Export a VirtualBox Machine to VMware

Randy Bacon Virtualization

Recently I had to set up a virtual machine (VM) that would mirror a VirtualBox VM pretty closely. I really didn't want to have to start over with a fresh machine set up so I decided to try to export the VirtualBox machine to our VMware host. After some trial and error I was able to get it to work.

The versions of software used is as follows:

  • VirutualBox ~4.3
  • vSphere Client ~5.1
  • VMware ESXi ~5.1

Export the VM

To begin you will need to export the VirtualBox machine. First shut down the machine and choose "File" > "Export Appliance". Next select the machine you wish to export and click "Next".

Select machine

On the following screen, select a destination for the output file and choose the OVA format and choose "OVF 1.0" format from the drop down and check the write manifest file box.

ovf settings

Click "Next" and then click "Export". Depending on the size of the machine this could take a while.

Preparing to Import the VM

Once the export is complete you can try deploy the OVA to ESXi but you will receive the following error, "The OVF package requires unsupported hardware. Details: Line 25: Unsupported hardware family 'virtualbox-2.2'.".

ovf import fail

To fix this error, you will need to edit the OVF xml file in the OVA package. The OVA package wraps an OVF file, a mf checksum file and the actual vmdk or virtual machine disk. To extract the contents of this file, use 7Zip (right click > "7Zip" > "Open Archive") to extract the OVA contents. When you open the archive, you may receive a TAR error. You can just click "OK" to ignore it.

extract archive

Make a backup copy of the OVF file and then open the OVF file with a text editor such as notepad++.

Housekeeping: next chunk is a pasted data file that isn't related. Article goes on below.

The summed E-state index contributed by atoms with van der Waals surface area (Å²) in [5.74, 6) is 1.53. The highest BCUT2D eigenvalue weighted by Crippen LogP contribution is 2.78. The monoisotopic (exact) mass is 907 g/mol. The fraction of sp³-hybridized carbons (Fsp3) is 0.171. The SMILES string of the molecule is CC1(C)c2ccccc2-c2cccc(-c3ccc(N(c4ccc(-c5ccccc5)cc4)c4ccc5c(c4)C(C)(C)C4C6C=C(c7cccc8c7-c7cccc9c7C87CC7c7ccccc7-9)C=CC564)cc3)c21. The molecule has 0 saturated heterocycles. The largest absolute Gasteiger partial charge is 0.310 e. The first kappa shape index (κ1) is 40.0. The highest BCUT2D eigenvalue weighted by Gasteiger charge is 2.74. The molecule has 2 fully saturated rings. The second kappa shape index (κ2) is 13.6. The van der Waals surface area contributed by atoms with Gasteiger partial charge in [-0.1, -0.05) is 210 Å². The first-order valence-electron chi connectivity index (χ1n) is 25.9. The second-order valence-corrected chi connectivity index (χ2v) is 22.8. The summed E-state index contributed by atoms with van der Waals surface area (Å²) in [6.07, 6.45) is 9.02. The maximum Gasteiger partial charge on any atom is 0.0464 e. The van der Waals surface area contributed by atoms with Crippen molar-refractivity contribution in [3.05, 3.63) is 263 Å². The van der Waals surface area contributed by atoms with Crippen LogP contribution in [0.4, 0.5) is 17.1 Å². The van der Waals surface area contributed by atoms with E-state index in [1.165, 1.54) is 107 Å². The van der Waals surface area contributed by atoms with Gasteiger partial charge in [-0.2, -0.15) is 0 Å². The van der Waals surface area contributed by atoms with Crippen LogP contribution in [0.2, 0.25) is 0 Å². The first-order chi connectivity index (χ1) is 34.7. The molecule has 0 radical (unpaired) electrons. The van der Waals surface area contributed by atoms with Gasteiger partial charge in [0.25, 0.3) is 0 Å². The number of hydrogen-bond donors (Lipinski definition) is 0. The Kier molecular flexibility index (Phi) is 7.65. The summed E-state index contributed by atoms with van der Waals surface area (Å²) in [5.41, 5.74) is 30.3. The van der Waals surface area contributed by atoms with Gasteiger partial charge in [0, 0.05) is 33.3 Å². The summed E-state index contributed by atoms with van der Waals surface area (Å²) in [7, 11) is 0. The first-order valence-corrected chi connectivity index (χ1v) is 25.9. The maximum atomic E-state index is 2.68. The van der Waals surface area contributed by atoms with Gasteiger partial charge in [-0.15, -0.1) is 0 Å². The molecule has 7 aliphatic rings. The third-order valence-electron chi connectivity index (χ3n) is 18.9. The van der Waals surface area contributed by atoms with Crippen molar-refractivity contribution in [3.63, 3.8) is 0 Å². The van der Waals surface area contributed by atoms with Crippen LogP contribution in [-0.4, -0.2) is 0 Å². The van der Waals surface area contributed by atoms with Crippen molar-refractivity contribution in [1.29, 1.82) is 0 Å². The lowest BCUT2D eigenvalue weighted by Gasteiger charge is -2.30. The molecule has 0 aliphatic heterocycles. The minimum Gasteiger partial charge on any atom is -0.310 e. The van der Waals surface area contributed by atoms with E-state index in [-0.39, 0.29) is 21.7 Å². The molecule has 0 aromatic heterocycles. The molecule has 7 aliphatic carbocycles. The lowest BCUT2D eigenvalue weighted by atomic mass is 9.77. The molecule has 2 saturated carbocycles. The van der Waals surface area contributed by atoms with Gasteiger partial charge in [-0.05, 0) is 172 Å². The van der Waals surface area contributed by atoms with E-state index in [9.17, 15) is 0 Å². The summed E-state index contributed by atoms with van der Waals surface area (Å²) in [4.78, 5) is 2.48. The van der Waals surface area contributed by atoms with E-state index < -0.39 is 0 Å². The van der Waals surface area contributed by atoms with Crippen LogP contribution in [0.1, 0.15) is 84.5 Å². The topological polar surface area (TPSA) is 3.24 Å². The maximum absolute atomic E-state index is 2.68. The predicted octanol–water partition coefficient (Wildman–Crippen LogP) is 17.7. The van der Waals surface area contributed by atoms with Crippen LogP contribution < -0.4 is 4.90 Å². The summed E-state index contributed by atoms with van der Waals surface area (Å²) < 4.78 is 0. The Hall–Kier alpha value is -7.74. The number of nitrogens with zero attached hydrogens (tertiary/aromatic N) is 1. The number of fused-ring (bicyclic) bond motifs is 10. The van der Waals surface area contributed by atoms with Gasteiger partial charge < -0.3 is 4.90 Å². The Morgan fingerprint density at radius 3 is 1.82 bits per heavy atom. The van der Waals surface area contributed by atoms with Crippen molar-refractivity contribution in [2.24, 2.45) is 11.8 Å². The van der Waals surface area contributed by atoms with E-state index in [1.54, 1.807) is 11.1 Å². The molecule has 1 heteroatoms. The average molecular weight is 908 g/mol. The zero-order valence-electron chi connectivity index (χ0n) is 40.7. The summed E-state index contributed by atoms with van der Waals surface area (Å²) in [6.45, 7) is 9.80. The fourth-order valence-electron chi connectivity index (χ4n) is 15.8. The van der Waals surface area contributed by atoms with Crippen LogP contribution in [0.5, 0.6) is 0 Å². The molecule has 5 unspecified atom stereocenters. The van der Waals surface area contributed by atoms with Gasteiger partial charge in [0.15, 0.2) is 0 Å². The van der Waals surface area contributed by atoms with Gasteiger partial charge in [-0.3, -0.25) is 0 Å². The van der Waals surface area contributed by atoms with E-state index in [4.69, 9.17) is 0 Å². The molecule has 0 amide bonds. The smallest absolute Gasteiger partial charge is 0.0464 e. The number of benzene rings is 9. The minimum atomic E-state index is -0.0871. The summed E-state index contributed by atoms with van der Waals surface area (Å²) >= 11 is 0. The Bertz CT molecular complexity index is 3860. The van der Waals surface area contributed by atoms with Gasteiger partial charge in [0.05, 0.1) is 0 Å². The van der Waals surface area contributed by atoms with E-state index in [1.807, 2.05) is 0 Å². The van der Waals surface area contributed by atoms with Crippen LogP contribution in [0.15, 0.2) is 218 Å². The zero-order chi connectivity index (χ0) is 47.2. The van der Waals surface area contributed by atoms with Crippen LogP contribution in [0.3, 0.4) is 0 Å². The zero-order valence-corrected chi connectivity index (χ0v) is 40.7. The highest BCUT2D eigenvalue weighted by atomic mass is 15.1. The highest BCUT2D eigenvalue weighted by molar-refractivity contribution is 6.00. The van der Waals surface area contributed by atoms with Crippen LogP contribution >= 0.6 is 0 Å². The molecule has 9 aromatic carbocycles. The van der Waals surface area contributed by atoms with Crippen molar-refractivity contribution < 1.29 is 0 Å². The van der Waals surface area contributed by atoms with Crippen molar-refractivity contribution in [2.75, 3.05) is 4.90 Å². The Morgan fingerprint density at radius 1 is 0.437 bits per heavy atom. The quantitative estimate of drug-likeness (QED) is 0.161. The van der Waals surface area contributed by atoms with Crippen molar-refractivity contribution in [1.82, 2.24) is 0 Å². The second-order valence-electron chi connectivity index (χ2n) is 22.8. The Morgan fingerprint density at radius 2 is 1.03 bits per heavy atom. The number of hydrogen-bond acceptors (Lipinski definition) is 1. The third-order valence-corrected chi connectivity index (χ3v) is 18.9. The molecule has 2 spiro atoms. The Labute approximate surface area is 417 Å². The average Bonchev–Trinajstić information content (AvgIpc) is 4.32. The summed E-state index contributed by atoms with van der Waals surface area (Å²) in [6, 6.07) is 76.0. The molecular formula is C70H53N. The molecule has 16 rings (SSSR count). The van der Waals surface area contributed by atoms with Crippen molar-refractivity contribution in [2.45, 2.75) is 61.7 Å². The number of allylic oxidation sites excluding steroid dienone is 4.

Change the following line:




After you have made this change, the checksum in the mf file will no longer match. To fix this error, you can just remove the line that references the OVF file. For reference, my file looked like this:

SHA1 (MyVM.ovf)= 15d2f22b24990179e414df556fe4a2e4697caee7

Import the VM

At this point you can try to attach the VM to your VMware box. Open the VMware vSphere client and connect to your host machine. Now choose file "Deploy OVF Template". Select the OVF file you just edited and click next. Make sure to select the OVF file, not the original OVA file.

At this point, you may receive a hardware error: "The OVF package requires unsupported hardware. Details: Line 74: OVF hardware element 'ResourceType' with instance ID '6'. No support for the virtual hardware device type '35'."

hardware error

To fix this error, open the OVF file and remove the <item> element at the line # in question. In this case it was the sound card:

        <rasd:Description>Sound Card</rasd:Description>

After you have made these adjustments to the OVF, try to load the file again. If you happened to leave the select OVF window open, you may not be able to select the OVF file from the browse or the drop down list selector. Just cancel and try again.

At this point you should get something like the following when you click next after selecting the modified OVF:

ovf import

Now follow the prompts to finish importing your machine:

  • Click "Next" and enter (or verify) the name

  • Click "Next" and adjust Disk formatting if you wish

  • Click "Next" and verify the network

  • Click "Next" and click "Finish"

At this point, you will need to wait a few minutes for the VM to deploy. Once the machine has deployed, open the machine settings and make any adjustments you wish, such as memory or network adapter settings.

adjust machine settings

To complete your machine import, power on the machine and remove VirtualBox Guest Additions and install the VMware Guest Tools. Note: After the machine boots up and you log in, Windows will try to add hardware, click "Cancel" until you are installing the VMware Guest Tools.

First remove VirtualBox Guest Additions and restart. After the machine restarts, install the VMware Guest Tools. After the final restart you should have your VirtualBox machine running on VMware.

Closing Thoughts

I have been able to move quite a few VMs and physical machines to VMware after some adjustments. I hope this helps someone else in the future with their virtualization needs. Until next time - happy coding!